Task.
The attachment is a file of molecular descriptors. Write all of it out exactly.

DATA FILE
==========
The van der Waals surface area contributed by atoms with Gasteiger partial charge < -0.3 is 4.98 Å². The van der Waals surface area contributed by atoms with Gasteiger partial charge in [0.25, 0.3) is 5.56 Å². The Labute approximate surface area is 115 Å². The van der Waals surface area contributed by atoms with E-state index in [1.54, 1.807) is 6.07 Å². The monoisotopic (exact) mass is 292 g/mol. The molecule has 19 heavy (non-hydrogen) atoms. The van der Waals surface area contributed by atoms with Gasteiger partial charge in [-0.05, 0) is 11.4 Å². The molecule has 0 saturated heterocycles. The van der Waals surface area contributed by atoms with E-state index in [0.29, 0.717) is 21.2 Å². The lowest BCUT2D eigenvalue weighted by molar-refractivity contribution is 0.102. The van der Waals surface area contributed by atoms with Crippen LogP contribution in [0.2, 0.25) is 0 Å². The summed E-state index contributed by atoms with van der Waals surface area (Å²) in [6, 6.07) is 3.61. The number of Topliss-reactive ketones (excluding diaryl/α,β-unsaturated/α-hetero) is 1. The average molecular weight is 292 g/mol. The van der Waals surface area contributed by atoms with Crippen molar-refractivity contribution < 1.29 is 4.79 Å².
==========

The van der Waals surface area contributed by atoms with Gasteiger partial charge < -0.3 is 4.98 Å². The van der Waals surface area contributed by atoms with Gasteiger partial charge in [0.25, 0.3) is 5.56 Å². The Labute approximate surface area is 115 Å². The van der Waals surface area contributed by atoms with E-state index in [1.54, 1.807) is 6.07 Å². The monoisotopic (exact) mass is 292 g/mol. The molecule has 19 heavy (non-hydrogen) atoms. The van der Waals surface area contributed by atoms with Gasteiger partial charge in [-0.05, 0) is 11.4 Å². The molecule has 0 saturated heterocycles. The van der Waals surface area contributed by atoms with E-state index in [0.29, 0.717) is 21.2 Å². The lowest BCUT2D eigenvalue weighted by molar-refractivity contribution is 0.102. The van der Waals surface area contributed by atoms with Crippen LogP contribution in [0.2, 0.25) is 0 Å². The summed E-state index contributed by atoms with van der Waals surface area (Å²) in [6, 6.07) is 3.61. The number of Topliss-reactive ketones (excluding diaryl/α,β-unsaturated/α-hetero) is 1. The average molecular weight is 292 g/mol. The van der Waals surface area contributed by atoms with Crippen molar-refractivity contribution < 1.29 is 4.79 Å².